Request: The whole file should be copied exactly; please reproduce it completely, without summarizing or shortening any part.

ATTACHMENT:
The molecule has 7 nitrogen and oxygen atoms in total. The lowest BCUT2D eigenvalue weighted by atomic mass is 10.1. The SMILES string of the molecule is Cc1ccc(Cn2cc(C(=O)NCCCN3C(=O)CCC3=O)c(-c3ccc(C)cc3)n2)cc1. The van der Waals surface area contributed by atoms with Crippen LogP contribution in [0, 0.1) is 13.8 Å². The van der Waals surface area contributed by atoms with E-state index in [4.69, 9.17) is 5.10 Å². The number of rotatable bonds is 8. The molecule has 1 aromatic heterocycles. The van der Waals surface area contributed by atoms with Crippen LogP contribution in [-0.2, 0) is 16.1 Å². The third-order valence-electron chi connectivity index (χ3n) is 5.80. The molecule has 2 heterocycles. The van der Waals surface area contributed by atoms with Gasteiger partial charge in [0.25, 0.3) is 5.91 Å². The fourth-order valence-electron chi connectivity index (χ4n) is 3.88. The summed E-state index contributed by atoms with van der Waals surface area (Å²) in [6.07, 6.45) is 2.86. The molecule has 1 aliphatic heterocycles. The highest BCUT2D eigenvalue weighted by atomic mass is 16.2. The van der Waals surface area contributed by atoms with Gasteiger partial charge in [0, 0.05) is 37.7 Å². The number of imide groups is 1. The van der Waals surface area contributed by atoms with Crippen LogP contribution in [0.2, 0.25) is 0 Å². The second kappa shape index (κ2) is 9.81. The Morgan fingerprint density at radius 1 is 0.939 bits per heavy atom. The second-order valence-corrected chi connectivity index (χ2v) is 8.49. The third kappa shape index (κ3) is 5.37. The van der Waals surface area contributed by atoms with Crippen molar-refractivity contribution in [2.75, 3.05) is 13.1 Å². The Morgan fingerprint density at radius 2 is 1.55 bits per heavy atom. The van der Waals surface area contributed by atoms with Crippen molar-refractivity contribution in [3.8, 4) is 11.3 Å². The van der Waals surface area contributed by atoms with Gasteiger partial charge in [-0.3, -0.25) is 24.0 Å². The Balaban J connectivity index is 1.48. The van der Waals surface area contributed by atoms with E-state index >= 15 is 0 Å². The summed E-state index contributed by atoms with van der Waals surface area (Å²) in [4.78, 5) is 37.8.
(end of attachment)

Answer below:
The molecule has 7 nitrogen and oxygen atoms in total. The lowest BCUT2D eigenvalue weighted by atomic mass is 10.1. The SMILES string of the molecule is Cc1ccc(Cn2cc(C(=O)NCCCN3C(=O)CCC3=O)c(-c3ccc(C)cc3)n2)cc1. The van der Waals surface area contributed by atoms with Crippen LogP contribution in [0, 0.1) is 13.8 Å². The van der Waals surface area contributed by atoms with E-state index in [4.69, 9.17) is 5.10 Å². The number of rotatable bonds is 8. The molecule has 1 aromatic heterocycles. The van der Waals surface area contributed by atoms with Crippen LogP contribution in [-0.2, 0) is 16.1 Å². The third-order valence-electron chi connectivity index (χ3n) is 5.80. The molecule has 2 heterocycles. The van der Waals surface area contributed by atoms with Gasteiger partial charge in [0.25, 0.3) is 5.91 Å². The fourth-order valence-electron chi connectivity index (χ4n) is 3.88. The summed E-state index contributed by atoms with van der Waals surface area (Å²) in [6.07, 6.45) is 2.86. The molecule has 1 aliphatic heterocycles. The highest BCUT2D eigenvalue weighted by atomic mass is 16.2. The van der Waals surface area contributed by atoms with Gasteiger partial charge in [0, 0.05) is 37.7 Å². The number of imide groups is 1. The van der Waals surface area contributed by atoms with Crippen LogP contribution in [0.2, 0.25) is 0 Å². The second kappa shape index (κ2) is 9.81. The Morgan fingerprint density at radius 1 is 0.939 bits per heavy atom. The second-order valence-corrected chi connectivity index (χ2v) is 8.49. The third kappa shape index (κ3) is 5.37. The van der Waals surface area contributed by atoms with Crippen molar-refractivity contribution in [2.75, 3.05) is 13.1 Å². The Morgan fingerprint density at radius 2 is 1.55 bits per heavy atom. The van der Waals surface area contributed by atoms with Crippen molar-refractivity contribution in [3.8, 4) is 11.3 Å². The van der Waals surface area contributed by atoms with Gasteiger partial charge in [-0.3, -0.25) is 24.0 Å². The Balaban J connectivity index is 1.48. The van der Waals surface area contributed by atoms with E-state index >= 15 is 0 Å². The summed E-state index contributed by atoms with van der Waals surface area (Å²) in [4.78, 5) is 37.8.